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CXXIX. MOUNT SINAI.
BLEAK, a., exposed to wind or cold. | GRAN'ITE, n., a hard rock. TRAVEL-ER OF TRAVEL-LER, n., one PIN'NA-CLE, n., a summit. who travels. GE-OG'RA-PHER, n., one skilled in geography.
PEAK, n., a sharply pointed hill.
Avoid saying srub for shrub. Pronounce Sinai, Sî'nă; Ararat, År'a-rat.
1. I STAND upon the very peak of Sinai, where Moses stood when he talked with the Almighty. Can this be, or is it a mere dream? Can this naked rock have been the witness of that great interview between man and his Maker?-where, amid thunder and lightning, and a fearful quaking of the mountain, the Almighty gave to his chosen people the precious tables of his law, those rules of infinite wisdom and goodness, which, to this day, best teach man his duty toward God, his neighbor and himself?
2. The scenes of many of the incidents recorded in the Bible are extremely uncertain. Historians and geographers place the garden of Eden, the paradise of our first parents, in different parts of Asia; and they do not agree upon the site of the tower of Babel, the mountain of Ararat, and many of the most interesting places in the Holy Land; but of Sinai there is no doubt. This is the holy mountain; and among all the stupendous works of nature not a place can be selected. more fitted for the exhibition of Almighty power.
3. I have stood upon the summit of the giant Etna, and looked over the clouds floating beneath it, upon the bold scenery of Sicily, and the distant mountains of Calabria; upon the top of Vesuvius, and looked down upon the waves of lava, and the ruined and halfrecovered cities at its foot; but they are nothing compared with the terrific solitudes and bleak majesty of Sinai.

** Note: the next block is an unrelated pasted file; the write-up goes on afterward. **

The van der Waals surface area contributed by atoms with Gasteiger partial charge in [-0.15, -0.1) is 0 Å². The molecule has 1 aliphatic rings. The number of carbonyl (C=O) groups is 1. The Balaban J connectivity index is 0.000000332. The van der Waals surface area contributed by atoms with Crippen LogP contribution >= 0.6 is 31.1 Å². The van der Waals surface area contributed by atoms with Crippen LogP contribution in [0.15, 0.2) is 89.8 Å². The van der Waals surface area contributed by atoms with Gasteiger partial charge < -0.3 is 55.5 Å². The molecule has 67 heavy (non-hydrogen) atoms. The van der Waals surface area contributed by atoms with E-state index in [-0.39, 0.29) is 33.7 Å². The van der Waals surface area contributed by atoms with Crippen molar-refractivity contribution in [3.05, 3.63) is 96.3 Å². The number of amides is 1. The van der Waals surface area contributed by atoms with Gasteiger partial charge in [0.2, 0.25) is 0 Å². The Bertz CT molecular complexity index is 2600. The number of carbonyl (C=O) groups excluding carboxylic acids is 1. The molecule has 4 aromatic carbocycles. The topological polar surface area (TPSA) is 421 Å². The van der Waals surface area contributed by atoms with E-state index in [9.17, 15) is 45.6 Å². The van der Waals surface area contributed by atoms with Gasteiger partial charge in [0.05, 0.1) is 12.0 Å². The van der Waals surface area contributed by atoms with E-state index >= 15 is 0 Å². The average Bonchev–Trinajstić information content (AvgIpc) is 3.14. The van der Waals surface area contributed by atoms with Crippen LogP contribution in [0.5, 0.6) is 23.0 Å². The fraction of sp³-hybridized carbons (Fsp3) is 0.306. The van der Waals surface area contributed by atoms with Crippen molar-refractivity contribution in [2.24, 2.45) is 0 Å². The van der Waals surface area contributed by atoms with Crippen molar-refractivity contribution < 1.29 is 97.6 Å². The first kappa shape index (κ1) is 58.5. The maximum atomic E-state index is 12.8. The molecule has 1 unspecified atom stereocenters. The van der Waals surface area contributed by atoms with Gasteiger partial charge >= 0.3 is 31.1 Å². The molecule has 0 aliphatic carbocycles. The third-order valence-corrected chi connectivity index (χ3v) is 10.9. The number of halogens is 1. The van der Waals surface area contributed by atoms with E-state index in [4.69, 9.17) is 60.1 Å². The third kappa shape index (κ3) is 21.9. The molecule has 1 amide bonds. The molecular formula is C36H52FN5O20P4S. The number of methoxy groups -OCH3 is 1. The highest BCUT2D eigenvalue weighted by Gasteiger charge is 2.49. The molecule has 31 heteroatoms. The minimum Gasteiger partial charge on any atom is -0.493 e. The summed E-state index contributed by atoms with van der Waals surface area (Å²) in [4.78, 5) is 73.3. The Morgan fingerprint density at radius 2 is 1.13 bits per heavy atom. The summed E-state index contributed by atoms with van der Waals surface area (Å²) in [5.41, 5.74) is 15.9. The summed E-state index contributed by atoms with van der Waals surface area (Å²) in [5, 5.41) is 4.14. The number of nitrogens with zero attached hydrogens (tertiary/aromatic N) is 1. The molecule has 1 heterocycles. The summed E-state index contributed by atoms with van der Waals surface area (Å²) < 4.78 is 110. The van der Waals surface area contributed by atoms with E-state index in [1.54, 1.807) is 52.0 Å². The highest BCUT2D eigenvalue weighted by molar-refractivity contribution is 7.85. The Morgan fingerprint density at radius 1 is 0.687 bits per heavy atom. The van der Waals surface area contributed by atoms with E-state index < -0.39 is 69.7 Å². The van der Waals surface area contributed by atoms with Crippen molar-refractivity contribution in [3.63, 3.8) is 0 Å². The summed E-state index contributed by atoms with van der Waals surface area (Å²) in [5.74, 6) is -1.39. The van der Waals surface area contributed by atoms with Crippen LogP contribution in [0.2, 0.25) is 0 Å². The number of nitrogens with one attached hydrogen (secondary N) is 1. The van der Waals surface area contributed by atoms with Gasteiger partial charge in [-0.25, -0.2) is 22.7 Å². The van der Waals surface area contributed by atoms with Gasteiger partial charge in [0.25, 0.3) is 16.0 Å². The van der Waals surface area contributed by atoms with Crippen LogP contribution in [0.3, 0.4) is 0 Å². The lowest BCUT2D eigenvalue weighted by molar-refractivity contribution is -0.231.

4. An observing traveler has well called it
fect sea of desolation." Not a tree, a shrub, or blade of grass, is to be seen upon the bare and rugged sides. of innumerable mountains, heaving their naked summits to the skies; while the crumbling masses of granite around, and the distant view of the Syrian desert, with its boundless waste of sands, form the wildest and most dreary, the most terrific and desolate picture, that imagination can conceive.
5. The level surface of the very top, or pinnacle, is about sixty feet square. There, on the same spot where they were given, I opened the sacred book in which those laws are recorded, and read them with a deeper feeling of devotion, as if I were standing nearer, and receiving them more directly from, the Deity himself. J. L. STEPHENS.
CXXX.-ADDRESS TO AN EGYPTIAN MUMMY.